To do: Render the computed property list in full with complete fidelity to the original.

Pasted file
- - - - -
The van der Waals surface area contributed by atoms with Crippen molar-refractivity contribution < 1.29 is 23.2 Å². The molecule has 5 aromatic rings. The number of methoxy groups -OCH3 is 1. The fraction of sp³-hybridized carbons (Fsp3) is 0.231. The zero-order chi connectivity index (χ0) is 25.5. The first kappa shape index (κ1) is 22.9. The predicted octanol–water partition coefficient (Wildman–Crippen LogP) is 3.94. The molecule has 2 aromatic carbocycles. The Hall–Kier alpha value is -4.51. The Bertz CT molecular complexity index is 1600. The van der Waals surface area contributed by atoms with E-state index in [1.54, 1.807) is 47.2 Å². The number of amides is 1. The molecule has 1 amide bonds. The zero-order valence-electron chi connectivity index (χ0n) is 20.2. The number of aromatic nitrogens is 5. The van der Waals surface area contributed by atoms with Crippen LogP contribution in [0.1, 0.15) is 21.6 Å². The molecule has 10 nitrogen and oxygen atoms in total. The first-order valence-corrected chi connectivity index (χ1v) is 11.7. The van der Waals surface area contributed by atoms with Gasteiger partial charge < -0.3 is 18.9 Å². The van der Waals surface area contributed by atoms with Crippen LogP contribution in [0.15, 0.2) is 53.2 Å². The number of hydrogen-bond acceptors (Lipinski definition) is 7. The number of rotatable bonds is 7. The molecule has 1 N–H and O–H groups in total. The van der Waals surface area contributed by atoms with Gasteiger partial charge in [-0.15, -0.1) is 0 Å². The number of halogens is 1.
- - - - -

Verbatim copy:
The van der Waals surface area contributed by atoms with Crippen molar-refractivity contribution < 1.29 is 23.2 Å². The molecule has 5 aromatic rings. The number of methoxy groups -OCH3 is 1. The fraction of sp³-hybridized carbons (Fsp3) is 0.231. The zero-order chi connectivity index (χ0) is 25.5. The first kappa shape index (κ1) is 22.9. The predicted octanol–water partition coefficient (Wildman–Crippen LogP) is 3.94. The molecule has 2 aromatic carbocycles. The Hall–Kier alpha value is -4.51. The Bertz CT molecular complexity index is 1600. The van der Waals surface area contributed by atoms with E-state index in [1.54, 1.807) is 47.2 Å². The number of amides is 1. The molecule has 1 amide bonds. The zero-order valence-electron chi connectivity index (χ0n) is 20.2. The number of aromatic nitrogens is 5. The van der Waals surface area contributed by atoms with Crippen LogP contribution in [0.1, 0.15) is 21.6 Å². The molecule has 10 nitrogen and oxygen atoms in total. The first-order valence-corrected chi connectivity index (χ1v) is 11.7. The van der Waals surface area contributed by atoms with Gasteiger partial charge < -0.3 is 18.9 Å². The van der Waals surface area contributed by atoms with Crippen LogP contribution in [0.15, 0.2) is 53.2 Å². The number of hydrogen-bond acceptors (Lipinski definition) is 7. The number of rotatable bonds is 7. The molecule has 1 N–H and O–H groups in total. The van der Waals surface area contributed by atoms with Gasteiger partial charge in [-0.15, -0.1) is 0 Å². The number of halogens is 1.